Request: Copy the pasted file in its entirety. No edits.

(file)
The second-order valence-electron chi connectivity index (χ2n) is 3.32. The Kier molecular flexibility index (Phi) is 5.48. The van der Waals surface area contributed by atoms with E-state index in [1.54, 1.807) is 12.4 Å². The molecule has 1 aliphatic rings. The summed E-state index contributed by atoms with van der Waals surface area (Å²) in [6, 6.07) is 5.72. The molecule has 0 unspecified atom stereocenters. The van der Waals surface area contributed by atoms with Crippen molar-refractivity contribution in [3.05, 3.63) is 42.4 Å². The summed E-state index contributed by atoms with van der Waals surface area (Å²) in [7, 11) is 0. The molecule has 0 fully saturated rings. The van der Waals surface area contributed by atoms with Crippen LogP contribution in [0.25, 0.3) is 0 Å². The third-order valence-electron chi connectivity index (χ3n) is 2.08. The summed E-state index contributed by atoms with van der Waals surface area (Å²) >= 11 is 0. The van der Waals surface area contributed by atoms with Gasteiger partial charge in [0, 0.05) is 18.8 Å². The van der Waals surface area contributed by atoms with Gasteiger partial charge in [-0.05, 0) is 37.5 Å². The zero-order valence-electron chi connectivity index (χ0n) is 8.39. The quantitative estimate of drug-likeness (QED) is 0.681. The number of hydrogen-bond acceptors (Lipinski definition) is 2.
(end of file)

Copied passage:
The second-order valence-electron chi connectivity index (χ2n) is 3.32. The Kier molecular flexibility index (Phi) is 5.48. The van der Waals surface area contributed by atoms with E-state index in [1.54, 1.807) is 12.4 Å². The molecule has 1 aliphatic rings. The summed E-state index contributed by atoms with van der Waals surface area (Å²) in [6, 6.07) is 5.72. The molecule has 0 unspecified atom stereocenters. The van der Waals surface area contributed by atoms with Crippen molar-refractivity contribution in [3.05, 3.63) is 42.4 Å². The summed E-state index contributed by atoms with van der Waals surface area (Å²) in [7, 11) is 0. The molecule has 0 fully saturated rings. The van der Waals surface area contributed by atoms with Crippen LogP contribution in [0.25, 0.3) is 0 Å². The third-order valence-electron chi connectivity index (χ3n) is 2.08. The summed E-state index contributed by atoms with van der Waals surface area (Å²) >= 11 is 0. The van der Waals surface area contributed by atoms with Gasteiger partial charge in [0, 0.05) is 18.8 Å². The van der Waals surface area contributed by atoms with Gasteiger partial charge in [-0.05, 0) is 37.5 Å². The zero-order valence-electron chi connectivity index (χ0n) is 8.39. The quantitative estimate of drug-likeness (QED) is 0.681. The number of hydrogen-bond acceptors (Lipinski definition) is 2.